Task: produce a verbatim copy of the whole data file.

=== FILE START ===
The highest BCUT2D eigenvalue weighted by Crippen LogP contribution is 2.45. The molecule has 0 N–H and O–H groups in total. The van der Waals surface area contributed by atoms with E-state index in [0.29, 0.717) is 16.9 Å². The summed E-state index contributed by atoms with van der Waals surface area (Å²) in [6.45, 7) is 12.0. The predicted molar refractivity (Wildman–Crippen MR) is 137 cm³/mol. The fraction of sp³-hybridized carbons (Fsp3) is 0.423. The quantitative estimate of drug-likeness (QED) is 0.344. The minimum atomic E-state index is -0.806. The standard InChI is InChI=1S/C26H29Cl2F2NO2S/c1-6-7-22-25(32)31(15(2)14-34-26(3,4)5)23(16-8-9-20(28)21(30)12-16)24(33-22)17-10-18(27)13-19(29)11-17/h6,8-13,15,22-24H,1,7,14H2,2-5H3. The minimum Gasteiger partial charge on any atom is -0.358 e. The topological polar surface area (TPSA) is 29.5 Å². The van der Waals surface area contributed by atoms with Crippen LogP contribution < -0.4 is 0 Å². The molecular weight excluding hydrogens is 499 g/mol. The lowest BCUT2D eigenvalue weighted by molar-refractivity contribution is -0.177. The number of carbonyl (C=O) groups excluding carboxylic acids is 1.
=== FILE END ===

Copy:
The highest BCUT2D eigenvalue weighted by Crippen LogP contribution is 2.45. The molecule has 0 N–H and O–H groups in total. The van der Waals surface area contributed by atoms with E-state index in [0.29, 0.717) is 16.9 Å². The summed E-state index contributed by atoms with van der Waals surface area (Å²) in [6.45, 7) is 12.0. The predicted molar refractivity (Wildman–Crippen MR) is 137 cm³/mol. The fraction of sp³-hybridized carbons (Fsp3) is 0.423. The quantitative estimate of drug-likeness (QED) is 0.344. The minimum atomic E-state index is -0.806. The standard InChI is InChI=1S/C26H29Cl2F2NO2S/c1-6-7-22-25(32)31(15(2)14-34-26(3,4)5)23(16-8-9-20(28)21(30)12-16)24(33-22)17-10-18(27)13-19(29)11-17/h6,8-13,15,22-24H,1,7,14H2,2-5H3. The minimum Gasteiger partial charge on any atom is -0.358 e. The topological polar surface area (TPSA) is 29.5 Å². The van der Waals surface area contributed by atoms with Crippen LogP contribution < -0.4 is 0 Å². The molecular weight excluding hydrogens is 499 g/mol. The lowest BCUT2D eigenvalue weighted by molar-refractivity contribution is -0.177. The number of carbonyl (C=O) groups excluding carboxylic acids is 1.